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Memorial for Milton Matz

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Graveside: 10:00 AM Sunday, November 17th, 2019
Oakmont Memorial Park
2099 Reliez Valley Road
Lafayette, CA 94549

Milton Matz, a resident of Danville California died on November 13, 2019 at the Reutlinger Community for Jewish Living at the age of 92. Milton was born June 30th, 1927, in New York to Sarah and Joshua Matz, who were recent Jewish immigrants from Russia by way of Israel. Milton was the oldest of two children, and he grew up in the Bronx, New York during the Depression. Milton graduated from Yeshiva High School at the early age of 16, and he then went on to study biology at Yeshiva University. After graduating, he enrolled in Hebrew Union College (HUC) in Cincinnati, Ohio in order to become a rabbi. He was working as a student rabbi in New York City when he met his future wife, Anne Jaburg Matz. He made a Shiva call when Anne’s father passed away, and the rest was history- they were married for almost 50 years.

After graduation from HUC, Milton enrolled in the Air Force as a Rabbi and was deployed to the Philippines during the end of the Korean War. Anne was able to join him 6 months later, and they spoke positively of their time there. They taught school near Clark Airfare Base and were able to travel widely throughout Asia.

Upon returning to the US, Milton enrolled in the University of Chicago psychology PhD program while working as an Associate Rabbi in Highland Park, and Anne obtained her Master’s in Social Work degree at the University of Chicago. In 1959, Milton and Anne moved to Shaker Heights, Ohio with their newborn baby, Debbie. Milton joined Rabbi Abba Hillel Silver at his temple in (city) as the associate Rabbi while continuing to complete his PhD in Psychology. In 1962, their second child, David was born.

In 1966, Milton completed his PhD and left the rabbinate to pursue psychology full time with a focus on marriage and bereavement counseling. In the early 1970’s, Anne and Milton founded the Pastoral Psychology Institute at Case Western Reserve Medical School, where they taught psychology and counseling skills to clergy members of all faiths. They found great joy and satisfaction in creating this program and teaching these important skills.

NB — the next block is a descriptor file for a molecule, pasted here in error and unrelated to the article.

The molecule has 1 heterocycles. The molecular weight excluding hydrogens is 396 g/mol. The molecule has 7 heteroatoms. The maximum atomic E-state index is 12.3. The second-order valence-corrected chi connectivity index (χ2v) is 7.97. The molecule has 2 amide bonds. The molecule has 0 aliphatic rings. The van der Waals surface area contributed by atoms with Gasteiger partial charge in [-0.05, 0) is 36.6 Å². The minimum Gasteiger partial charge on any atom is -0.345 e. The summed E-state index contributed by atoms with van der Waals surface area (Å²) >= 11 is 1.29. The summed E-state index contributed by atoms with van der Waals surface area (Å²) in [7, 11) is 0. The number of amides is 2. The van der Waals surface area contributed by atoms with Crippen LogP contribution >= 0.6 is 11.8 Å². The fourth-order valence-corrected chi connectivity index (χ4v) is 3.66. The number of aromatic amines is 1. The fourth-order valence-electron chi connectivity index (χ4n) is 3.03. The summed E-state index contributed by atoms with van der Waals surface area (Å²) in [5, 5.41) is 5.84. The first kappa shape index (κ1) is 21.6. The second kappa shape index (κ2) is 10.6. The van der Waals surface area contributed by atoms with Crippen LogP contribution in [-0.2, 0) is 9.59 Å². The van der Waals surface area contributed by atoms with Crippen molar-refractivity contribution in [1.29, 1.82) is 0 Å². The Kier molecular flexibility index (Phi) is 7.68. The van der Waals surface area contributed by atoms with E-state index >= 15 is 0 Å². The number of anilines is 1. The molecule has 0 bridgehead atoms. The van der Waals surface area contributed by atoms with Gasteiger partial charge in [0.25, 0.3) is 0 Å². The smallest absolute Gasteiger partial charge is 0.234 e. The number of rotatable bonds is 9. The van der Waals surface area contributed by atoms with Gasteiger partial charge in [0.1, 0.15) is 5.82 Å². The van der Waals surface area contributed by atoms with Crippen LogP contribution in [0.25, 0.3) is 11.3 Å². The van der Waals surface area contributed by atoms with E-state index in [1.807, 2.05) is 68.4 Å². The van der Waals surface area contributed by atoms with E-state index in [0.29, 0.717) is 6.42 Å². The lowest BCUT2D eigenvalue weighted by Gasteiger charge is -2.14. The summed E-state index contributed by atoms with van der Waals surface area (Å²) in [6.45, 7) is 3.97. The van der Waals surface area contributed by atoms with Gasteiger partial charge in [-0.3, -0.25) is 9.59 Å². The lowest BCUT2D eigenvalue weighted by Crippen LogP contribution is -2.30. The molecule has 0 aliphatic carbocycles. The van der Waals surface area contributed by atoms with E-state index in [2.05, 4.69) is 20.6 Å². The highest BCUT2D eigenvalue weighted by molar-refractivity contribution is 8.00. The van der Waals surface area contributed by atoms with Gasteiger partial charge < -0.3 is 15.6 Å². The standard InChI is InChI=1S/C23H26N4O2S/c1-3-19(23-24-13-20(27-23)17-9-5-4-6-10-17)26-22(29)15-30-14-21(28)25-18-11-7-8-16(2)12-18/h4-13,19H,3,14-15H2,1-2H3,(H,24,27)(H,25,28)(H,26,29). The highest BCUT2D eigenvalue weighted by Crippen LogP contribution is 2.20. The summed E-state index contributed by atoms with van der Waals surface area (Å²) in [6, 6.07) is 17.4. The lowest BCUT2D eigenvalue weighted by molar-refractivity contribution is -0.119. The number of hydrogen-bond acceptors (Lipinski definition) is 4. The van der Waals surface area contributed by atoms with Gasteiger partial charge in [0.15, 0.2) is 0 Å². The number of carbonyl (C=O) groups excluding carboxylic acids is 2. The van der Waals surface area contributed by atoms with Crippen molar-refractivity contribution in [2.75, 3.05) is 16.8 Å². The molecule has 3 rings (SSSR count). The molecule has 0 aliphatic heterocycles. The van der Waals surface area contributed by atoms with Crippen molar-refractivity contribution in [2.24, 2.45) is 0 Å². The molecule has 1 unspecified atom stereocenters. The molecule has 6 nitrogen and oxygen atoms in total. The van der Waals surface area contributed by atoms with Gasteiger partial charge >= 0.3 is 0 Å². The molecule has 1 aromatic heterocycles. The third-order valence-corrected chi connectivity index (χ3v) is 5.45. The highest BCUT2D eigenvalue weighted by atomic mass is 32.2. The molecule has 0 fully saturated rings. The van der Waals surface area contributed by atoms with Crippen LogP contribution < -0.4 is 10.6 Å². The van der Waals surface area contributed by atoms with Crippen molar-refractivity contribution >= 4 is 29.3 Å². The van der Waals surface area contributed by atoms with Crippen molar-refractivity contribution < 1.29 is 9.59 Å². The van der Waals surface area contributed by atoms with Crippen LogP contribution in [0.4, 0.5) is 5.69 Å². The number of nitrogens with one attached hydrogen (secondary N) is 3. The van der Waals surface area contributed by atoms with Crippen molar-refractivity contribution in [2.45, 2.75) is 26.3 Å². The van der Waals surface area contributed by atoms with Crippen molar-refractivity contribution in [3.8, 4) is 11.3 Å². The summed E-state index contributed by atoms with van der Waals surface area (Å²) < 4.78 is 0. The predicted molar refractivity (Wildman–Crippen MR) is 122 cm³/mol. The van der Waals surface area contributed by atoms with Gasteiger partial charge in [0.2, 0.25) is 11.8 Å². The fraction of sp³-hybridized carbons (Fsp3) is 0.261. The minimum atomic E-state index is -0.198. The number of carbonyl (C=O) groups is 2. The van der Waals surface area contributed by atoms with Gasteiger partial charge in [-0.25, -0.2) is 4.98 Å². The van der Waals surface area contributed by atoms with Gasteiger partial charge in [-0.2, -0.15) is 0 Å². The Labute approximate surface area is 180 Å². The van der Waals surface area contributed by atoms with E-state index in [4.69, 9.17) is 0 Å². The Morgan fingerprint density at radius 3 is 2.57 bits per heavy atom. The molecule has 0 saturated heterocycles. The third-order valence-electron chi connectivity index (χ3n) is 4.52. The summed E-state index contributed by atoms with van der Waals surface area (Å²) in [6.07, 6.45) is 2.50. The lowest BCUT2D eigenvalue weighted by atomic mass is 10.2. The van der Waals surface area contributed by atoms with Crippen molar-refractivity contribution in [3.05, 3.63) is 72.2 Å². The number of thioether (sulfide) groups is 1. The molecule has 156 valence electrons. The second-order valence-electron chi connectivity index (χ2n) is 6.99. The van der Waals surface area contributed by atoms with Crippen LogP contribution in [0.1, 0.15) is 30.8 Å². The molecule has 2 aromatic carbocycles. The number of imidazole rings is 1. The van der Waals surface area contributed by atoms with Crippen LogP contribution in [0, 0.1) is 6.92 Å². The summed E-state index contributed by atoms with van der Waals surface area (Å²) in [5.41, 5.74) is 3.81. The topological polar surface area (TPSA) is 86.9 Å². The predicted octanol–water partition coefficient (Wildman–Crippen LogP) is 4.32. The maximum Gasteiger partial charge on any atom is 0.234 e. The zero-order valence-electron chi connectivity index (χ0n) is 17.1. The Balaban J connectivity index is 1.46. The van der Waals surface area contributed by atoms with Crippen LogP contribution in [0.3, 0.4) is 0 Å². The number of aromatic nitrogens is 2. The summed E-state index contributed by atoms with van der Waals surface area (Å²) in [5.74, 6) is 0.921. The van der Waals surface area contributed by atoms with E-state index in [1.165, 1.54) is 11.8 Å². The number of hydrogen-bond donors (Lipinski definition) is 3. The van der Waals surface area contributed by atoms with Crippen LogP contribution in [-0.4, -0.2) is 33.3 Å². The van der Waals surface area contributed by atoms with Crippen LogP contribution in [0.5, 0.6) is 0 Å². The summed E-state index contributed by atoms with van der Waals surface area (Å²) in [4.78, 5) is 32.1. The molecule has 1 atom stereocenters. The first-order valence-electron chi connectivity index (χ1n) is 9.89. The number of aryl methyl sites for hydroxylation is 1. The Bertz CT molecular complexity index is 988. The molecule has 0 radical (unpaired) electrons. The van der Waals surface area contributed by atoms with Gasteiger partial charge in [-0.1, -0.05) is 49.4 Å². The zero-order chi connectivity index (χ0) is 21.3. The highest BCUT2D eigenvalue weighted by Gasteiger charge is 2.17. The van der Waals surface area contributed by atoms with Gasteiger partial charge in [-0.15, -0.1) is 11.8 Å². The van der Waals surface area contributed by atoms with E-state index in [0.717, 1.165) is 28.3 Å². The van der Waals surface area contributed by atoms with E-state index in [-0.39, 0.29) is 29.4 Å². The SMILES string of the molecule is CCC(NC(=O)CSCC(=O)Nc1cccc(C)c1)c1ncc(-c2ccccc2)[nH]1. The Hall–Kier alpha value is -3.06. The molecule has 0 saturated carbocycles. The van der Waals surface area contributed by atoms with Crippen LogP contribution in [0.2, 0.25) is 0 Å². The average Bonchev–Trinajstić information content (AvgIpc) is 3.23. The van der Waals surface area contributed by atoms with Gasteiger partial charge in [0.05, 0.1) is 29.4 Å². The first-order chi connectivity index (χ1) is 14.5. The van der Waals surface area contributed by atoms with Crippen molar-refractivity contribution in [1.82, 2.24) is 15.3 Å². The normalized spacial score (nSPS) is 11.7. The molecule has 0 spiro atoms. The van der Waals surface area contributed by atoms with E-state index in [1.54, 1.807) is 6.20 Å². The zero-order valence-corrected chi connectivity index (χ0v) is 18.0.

Both Milton and Anne felt strongly about encouraging people to understand and accept different people and cultures. They had a love of travel that they instilled in Debbie and David. Over the years, they continued to travel the world, meeting mental health professionals as they traveled. Particularly memorable trips were to Germany, where Anne was in hiding with her family as a child during the Holocaust. They showed remarkable acceptance meeting and working with German’s in Freiburg where they developed deep connections and understanding. This relationship has continued with their children and has been a unique and rewarding experience. Over the years, Milton continued to show passion and commitment for creating understanding and unity across religious differences, and finding similarities and common humanity between all humans.

Milton and Anne moved to Walnut Creek, California, in 2002, shortly after Anne was diagnosed with lung cancer. She died within the month and Milton started his new life at Rossmoor in Walnut Creek. He showed remarkable resiliency after Anne’s death- In his later years at Rossmoor he continued to keep active physically, intellectually, and emotionally. He continued to make meaningful connections to others, and he was known to eagerly dive into philosophical conversations and listen deeply to those around him. He entered his third career as a playwright and author at age 75. Milton was involved with the Rossmoor playwriting group and wrote numerous short plays which he compiled in his book “Nine Plays in Search of An Ending”, and a long play about Anne’s Holocaust history and her death called “Breakfast at the Regency”. The latter play won numerous honorable mentions and was performed frequently in Germany. Milton also joined a men’s group providing support to one another at a stage in life when they all had many transitions. He also had a short-term love, Mimi Epstein, who died of cancer, and he was married to Jutta Organic for 5 years before she, too, died of cancer in 2010.

In 2015, he moved into the Reutlinger Community where he met Bunny Rosenberg, the love of his late 80’s, and they had a few very happy years together. They showed their friends and family that love and caring continues no matter what the age.

Milton is survived by his children, Debbie and Michael Towe, Lakewood Ranch, Florida and David and Sheila Matz, Lafayette California. His brother Marvin Matz New York. His grandchildren, Rachel Towe and Joshua and Juliana Matz were his greatest pleasure.

Milton was a kind, peaceful, and deeply thoughtful soul and was very beloved to his family and friends. He will be greatly missed.

The family wishes to thank the staff at the Reutlinger in Danville, CA, and Hospice of the East Bay for their kind and attentive care, as well as his many wonderful private caregivers. Memorial gifts may be made to Hospice of the East Bay and The Parkinson’s Foundation.